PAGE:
In its public education campaigns, the U.S. National Park Service stresses an important distinction: If you find yourself being attacked by a brown or grizzly bear, YES, DO PLAY DEAD. Spread your arms and legs and cling to the ground with all your might, facing downward; after a few attempts to flip you over (no one said this would be easy), the bear will, most likely, leave. By contrast, if you find yourself being attacked by a black bear, NO, DO NOT PLAY DEAD. You must either flee or, if that’s not an option, fight it off, curved claws and 700 psi-jaws and all.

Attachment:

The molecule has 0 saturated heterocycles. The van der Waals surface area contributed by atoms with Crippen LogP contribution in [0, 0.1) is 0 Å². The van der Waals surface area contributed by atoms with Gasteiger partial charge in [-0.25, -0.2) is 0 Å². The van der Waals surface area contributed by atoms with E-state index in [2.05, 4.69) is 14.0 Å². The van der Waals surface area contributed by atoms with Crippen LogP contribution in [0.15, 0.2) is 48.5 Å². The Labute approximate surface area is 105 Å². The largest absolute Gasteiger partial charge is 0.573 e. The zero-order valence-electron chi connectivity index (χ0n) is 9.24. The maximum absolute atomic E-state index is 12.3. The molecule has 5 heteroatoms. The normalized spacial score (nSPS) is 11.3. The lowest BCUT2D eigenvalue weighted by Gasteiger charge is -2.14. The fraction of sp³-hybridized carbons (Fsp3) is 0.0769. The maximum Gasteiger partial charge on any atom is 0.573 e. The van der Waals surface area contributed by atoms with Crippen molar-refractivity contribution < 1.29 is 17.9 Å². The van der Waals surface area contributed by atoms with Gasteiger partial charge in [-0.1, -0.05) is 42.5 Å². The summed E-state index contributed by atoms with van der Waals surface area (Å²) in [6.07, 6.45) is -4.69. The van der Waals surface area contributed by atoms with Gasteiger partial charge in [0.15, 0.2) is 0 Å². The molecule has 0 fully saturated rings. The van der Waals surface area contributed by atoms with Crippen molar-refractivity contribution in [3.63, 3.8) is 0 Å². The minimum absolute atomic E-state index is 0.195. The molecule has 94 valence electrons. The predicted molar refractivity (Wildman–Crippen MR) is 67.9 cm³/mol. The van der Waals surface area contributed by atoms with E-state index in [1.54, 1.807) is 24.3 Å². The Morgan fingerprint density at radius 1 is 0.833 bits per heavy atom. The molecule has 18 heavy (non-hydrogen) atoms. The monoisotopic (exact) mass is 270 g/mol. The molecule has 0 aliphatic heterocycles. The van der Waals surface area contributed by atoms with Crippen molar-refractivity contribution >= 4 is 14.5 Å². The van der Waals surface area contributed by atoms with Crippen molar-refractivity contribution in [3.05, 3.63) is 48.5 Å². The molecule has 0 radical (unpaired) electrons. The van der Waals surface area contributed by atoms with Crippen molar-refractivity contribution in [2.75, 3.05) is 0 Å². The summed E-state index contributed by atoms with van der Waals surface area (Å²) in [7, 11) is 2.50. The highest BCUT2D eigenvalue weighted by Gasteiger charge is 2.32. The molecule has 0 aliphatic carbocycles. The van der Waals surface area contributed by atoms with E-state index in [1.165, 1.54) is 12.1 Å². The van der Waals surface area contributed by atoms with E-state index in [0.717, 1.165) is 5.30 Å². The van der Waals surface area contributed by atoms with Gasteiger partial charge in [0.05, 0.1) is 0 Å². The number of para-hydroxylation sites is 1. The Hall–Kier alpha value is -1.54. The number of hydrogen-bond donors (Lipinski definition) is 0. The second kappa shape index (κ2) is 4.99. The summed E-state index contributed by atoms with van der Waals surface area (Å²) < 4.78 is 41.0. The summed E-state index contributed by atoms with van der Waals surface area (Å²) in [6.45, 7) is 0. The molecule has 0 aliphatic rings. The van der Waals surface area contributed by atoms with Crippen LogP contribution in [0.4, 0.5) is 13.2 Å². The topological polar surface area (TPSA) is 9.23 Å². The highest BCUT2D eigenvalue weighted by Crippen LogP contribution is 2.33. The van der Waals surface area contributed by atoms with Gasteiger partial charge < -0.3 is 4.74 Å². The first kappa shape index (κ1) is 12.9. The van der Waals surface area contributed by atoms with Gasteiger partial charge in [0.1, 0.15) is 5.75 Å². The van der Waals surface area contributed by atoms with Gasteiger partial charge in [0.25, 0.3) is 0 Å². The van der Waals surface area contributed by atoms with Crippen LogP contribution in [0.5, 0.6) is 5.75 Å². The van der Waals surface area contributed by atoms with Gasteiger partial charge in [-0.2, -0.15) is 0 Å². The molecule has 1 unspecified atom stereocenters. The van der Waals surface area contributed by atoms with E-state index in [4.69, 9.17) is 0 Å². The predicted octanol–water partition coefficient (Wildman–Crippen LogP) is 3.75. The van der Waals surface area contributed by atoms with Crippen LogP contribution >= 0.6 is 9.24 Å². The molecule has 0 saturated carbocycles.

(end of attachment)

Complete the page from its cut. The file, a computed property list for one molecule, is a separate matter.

But don’t worry—it almost never comes to this. As one park service PSA noted this summer, bears “usually just want to be left alone. Don’t we all?” In other words, if you encounter a black bear, try to look big, back slowly away, and trust in the creature’s inner libertarian. Unless, that is, the bear in question hails from certain wilds of western New Hampshire. Because, as Matthew Hongoltz-Hetling’s new book suggests, that unfortunate animal may have a far more aggressive disposition, and relate to libertarianism first and foremost as a flavor of human cuisine.